Hunt for the root of all nits

19th August 2005 at 01:00
Wanted: nit nurse. It is not an advert that appears with any regularity in the jobs pages of The TES. So researchers looking for the origin of the term are having trouble tracking it down.

Now teachers are being asked to help trace this and 49 other common words and phrases as part of a documentary to be screened on BBC2 next year.

The Wordhunt Project is asking viewers to help update the Oxford English Dictionary by finding their earliest occurrences. These words and phrases include several that staff may have come across long before they fell into common parlance outside the school gates.

Helena Braun, Wordhunt assistant producer, said: "We know that people were looking for nits right back into the early 1900s. But it is not written down very often. It is the language of the playground.

"The OED has learned people going through academic tomes. But for street words, or slang, school is a better place to start."

Records of a school fete, for example, may refer to a bouncy castle before its first officially recorded occurrence, in 1986. Researchers also hope that teachers will have dated essays or videos demonstrating early use of classroom slang. So far, they have been unable to find any "mingers" (unattractive people) before 1995, or records of anyone "on the pull" (looking for a sexual encounter) before 1988.

"Teachers always complain that pupils write essays in slang or text-speak," said Ms Braun. "But that does have educational value. It could be really helpful for us... as long as they've remembered to put the date at the top."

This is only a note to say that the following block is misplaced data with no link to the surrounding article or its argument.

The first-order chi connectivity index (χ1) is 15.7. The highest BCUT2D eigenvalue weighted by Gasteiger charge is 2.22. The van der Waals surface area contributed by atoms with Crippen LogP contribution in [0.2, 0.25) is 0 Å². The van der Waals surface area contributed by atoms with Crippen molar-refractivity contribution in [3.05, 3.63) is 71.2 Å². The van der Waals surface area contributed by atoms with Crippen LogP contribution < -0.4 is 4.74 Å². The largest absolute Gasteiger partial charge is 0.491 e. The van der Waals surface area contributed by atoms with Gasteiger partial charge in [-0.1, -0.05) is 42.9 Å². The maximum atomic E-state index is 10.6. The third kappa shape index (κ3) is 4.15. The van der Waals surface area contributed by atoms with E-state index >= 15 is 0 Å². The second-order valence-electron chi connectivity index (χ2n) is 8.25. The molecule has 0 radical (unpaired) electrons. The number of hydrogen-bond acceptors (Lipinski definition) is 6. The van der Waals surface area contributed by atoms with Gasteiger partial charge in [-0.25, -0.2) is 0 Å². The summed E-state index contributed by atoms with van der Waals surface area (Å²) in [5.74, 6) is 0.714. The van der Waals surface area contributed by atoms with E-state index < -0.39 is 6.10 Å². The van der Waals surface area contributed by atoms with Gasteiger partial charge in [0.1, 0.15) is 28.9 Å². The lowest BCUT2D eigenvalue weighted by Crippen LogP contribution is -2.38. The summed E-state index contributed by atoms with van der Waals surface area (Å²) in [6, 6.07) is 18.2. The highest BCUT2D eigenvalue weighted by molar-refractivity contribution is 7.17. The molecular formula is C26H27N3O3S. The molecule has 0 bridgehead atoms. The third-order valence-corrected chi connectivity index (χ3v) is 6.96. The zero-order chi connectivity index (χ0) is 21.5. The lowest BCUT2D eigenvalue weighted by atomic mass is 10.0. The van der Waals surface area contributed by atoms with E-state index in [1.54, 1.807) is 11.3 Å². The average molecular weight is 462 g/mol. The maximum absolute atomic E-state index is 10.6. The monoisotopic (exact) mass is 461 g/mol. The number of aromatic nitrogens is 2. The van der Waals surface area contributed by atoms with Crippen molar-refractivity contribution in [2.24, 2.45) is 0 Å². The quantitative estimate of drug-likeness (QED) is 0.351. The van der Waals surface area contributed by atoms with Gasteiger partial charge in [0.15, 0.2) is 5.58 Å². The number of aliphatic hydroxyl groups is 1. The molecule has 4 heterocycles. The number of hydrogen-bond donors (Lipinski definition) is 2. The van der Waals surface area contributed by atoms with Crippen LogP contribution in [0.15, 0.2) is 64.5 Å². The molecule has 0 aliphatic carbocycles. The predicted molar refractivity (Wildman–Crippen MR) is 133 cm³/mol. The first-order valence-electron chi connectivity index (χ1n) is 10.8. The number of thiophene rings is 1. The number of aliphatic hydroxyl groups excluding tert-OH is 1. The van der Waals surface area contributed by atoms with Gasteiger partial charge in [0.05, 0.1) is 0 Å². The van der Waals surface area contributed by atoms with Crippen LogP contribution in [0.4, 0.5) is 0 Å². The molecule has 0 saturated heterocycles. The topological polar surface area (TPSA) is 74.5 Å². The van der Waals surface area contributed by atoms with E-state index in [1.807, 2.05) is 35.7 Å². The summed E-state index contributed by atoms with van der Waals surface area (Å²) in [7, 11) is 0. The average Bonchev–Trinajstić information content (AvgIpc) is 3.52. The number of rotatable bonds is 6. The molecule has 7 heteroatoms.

Trevor Millum of the National Association for the Teaching of English agrees that teachers are often among the first to hear new teenage slang.

But he questions whether many will have written proof of early usage. "Much as we love marking, we don't tend to hang on to past essays. Our rooms are too full of current marking."

You must remember this... when did you first hear these words?

Fifty wordsphrases with earliest recorded usage:

Back to square one (1960)

Balti (1984)

Beeb (1967)

Boffin (1941)

Bog-standard (1983)

Bomber jacket (1973)

To bonk (1975)

Bouncy castle (1986)

Chattering classes (1985)

Codswallop (1963)

Crimble (1963)

Cyberspace (1982)

Cyborg (1960)

Ditsy (1978)

Dosh (1953)

Full monty (1985)

Gas mark (1963)

Gay (homosexual) (1935)

Handbags (at dawn) (1987) Her indoors (1979)

Jaffa (cricketing term) (1993)

Mackem (1991)

Made-up (1980)

Minger (1995)

Minted (1995)

Moony, moonie (1990)

To muller (1993)

Mullet (hairstyle) (1994)

Mushy peas (1975)

Naff (1966)

Nerd (1951)

Nip and tuck (1980)

Nit nurse (1985)

Nutmeg (football use) (1979)

Old Bill (police) (1958)

On the pull (1988)

Pass the parcel (1967)

Pear-shaped (1983)

Phwoar (1980)

Pick and mix (1959)

Ploughman's lunch (1970)

Pop one's clogs (1977)

Porky (1985)

Posh (1915)

Ska (1964)

Smart casual (1945)

Snazzy (1932)

Something for the weekend (1990)

Throw one's toys out of the pram (or cot) (1989)

Tikka masala (1975)

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